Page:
Wednesday, July 28, 2010

Statement of Principles: Why I Haven't Signed

About six months ago, I received an email from Rabbi Nati Helfgot about a "Statement of Principles" that he was working to draft about how Orthodoxy should relate to homosexuality and people with homosexual tendency. I chose then not to get involved in the process, mostly because I'm not in the active rabbinate. The statement has been the topic of heated, respectful discussion on internal rabbinic email lists, but I must admit that I had not been following close attention. Then, yesterday, I received an email asking whether my name is, "intentionally missing", and whether I wanted to sign on.
Now I feel the need to respond to the statement, and why I did not - and do not plan on signing it.
First and foremost, I agree with the vast majority of the statement. I take issue with some of the language in the section about the children of openly gay couples which states that,
...communities should display sensitivity, acceptance and full embrace of the adopted or biological children of homosexually active Jews in the synagogue and school setting
Of course the children did not make their parents' choices. But how does a shul "fully embrace" a child while at the same time rejecting that child's parents' relationship? What is the rabbi supposed to say at the Bat Mitzvah? Does he acknowledge the parents (and laud them for their chessed, kindness, activism, what have you - common rabbinic practice), and indirectly project an approval for their family structure? (You could argue with that assumption of indirect approval, but I feel it would be there. You could also argue that we do precisely the same thing for parents who are not Shomer Shabbat. Fair point, but I see a difference.) I am not comfortable with the language in the statement, and probably would not have signed it for that reason alone. Or maybe they would have softened it if I had asked. Who knows?
Yet, I won't sign the statement for a more nuanced reason: I don't want to single out homosexual people at all. We live in a culture where a person's homosexuality is, by definition, a defining attribute of their identity. Every gay person, Western Culture says, should "Come out of the closet" and express their sexual identity with pride. Torah Judaism obviously sees things differently, and views homosexual tendencies as a spiritual challenge that one must struggle to overcome.That being the case, a paragraph like this troubles me.
Accordingly, Jews with homosexual orientations or same sex-attractions should be welcomed as full members of the synagogue and school community. As appropriate with regard to gender and lineage, they should participate and count ritually, be eligible for ritual synagogue honors, and generally be treated in the same fashion and under the same halakhic and hashkafic framework as any other member of the synagogue they join. Conversely, they must accept and fulfill all the responsibilities of such membership, including those generated by communal norms or broad Jewish principles that go beyond formal halakhah.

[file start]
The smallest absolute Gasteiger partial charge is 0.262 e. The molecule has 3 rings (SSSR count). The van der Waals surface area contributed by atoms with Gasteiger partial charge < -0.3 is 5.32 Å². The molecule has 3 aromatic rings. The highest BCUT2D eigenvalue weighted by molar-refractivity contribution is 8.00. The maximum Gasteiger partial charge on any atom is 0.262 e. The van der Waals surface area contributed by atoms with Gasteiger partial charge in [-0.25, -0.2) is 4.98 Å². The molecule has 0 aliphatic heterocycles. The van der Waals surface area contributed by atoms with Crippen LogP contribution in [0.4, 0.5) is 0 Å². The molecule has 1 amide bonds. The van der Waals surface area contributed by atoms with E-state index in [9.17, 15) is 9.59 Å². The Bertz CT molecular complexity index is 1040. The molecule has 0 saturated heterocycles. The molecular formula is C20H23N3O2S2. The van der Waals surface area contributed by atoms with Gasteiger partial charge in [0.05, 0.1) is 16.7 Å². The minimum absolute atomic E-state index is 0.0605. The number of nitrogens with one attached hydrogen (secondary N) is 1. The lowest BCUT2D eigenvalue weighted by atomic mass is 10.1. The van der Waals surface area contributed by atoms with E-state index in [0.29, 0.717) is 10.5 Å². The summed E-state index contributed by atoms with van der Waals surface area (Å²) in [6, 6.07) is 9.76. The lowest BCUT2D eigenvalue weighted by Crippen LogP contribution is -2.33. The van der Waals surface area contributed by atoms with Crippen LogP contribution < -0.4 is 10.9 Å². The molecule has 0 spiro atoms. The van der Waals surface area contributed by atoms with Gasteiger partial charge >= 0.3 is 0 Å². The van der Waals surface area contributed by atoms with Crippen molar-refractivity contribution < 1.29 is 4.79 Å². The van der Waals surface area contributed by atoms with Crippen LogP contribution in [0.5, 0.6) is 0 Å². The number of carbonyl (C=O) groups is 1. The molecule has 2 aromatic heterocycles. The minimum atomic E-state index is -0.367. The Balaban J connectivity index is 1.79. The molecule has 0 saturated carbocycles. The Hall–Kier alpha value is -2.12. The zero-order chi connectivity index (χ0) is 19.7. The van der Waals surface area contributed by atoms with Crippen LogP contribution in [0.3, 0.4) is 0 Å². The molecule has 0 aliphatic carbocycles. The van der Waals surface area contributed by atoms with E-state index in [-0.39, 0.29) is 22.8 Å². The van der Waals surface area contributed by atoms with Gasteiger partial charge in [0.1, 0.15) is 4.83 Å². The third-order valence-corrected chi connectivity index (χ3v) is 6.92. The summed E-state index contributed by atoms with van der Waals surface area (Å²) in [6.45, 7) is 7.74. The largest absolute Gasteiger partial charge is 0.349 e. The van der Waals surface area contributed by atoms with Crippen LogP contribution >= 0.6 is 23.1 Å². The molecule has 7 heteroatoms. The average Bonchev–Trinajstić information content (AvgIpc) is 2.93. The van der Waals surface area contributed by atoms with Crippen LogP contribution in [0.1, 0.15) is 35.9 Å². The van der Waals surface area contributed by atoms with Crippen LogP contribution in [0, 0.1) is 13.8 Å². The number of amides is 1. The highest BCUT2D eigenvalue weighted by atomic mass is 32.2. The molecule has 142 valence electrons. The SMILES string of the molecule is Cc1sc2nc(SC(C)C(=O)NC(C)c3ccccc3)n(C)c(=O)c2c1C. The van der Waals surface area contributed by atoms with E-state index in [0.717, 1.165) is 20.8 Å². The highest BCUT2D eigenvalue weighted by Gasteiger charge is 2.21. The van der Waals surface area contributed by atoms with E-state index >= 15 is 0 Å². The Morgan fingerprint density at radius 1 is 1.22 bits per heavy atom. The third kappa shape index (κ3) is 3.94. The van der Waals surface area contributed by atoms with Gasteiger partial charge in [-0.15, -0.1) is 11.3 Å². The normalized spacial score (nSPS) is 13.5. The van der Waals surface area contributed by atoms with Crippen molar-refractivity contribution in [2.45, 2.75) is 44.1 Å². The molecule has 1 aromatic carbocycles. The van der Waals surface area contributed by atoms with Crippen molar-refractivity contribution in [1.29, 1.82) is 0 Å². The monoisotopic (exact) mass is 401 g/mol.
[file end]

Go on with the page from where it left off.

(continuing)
Mima Nafshach: If a Jew keeps his or her sexual orientation private, then she or he should of course be welcomed as a full member of the community. Who doesn't struggle to overcome sinful inclinations, be they the desire to surf porn on the internet or cheat on one's taxes? That's why we come to shul. But if a Jew has declared that lifestyle to be part of their identity, then they also insist that the community embrace their unacceptable behavior as part of the communal norm. That I cannot accept.
The statement bothers me because the very notion of singling out people with homosexual tendencies and their place in the community highlights the very thing that I feel is no one's business but their own. I (community member) don't want to know. I should not know, and should ask the single man to daven for the amud, lein, give shiurim, and live a full and productive life. I don't want to treat him as a "male with homosexual tendencies." I want to relate to him like a fellow Jew. To do that requires that he keep his personal struggles, as strong as they are, private.
Note here: I am not speaking as his rabbi. If he seeks spiritual guidance, he should turn to the rabbi who can offer counsel, advice, and listen to his pain. He might tell his parents, so that they don't nudge him about getting married. But the private should remain so, and must not become an aspect of a person's public persona, especially in the context of a Torah community.
This is where we digress from today's popular culture. It was once acceptable to promote a policy of "Don't ask, don't tell." (That's pretty much what I'm advocating.) But gays in broader society wonder, justifiably so, why they should hide a core component of what they view as their identity. It's a fair question.
But Judiasm cannot view homosexual tendencies in this way. It absolutely prohibits homosexual behavior, and demands that we fight to overcome those tendencies. It can never view these inclinations as a core aspect of one's identity. So to release a statement of principles which seems to counter this attitude is, in my view, counterproductive.
There is another, more sinister element to the list. It will now create a split in the Orthodox community between those who signed, and those who will not, for whatever reason. "Why did Rabbi So-and-So sign? Why did Rabbi Such-and-Such not sign? What if I was still in the pulpit but did not want to sign the statement for the reasons I outlined above? What would a congregant struggling with homosexuality think of me? Am I now "against" him - despite the fact that I've been very public about how we should respect and admire people who struggle with homosexuality. The very appearance of this list, while well-meaning, will undoubtedly cause rifts between community members within communities and between rabbis and their congregants.
Is it worth it?
I really don't know.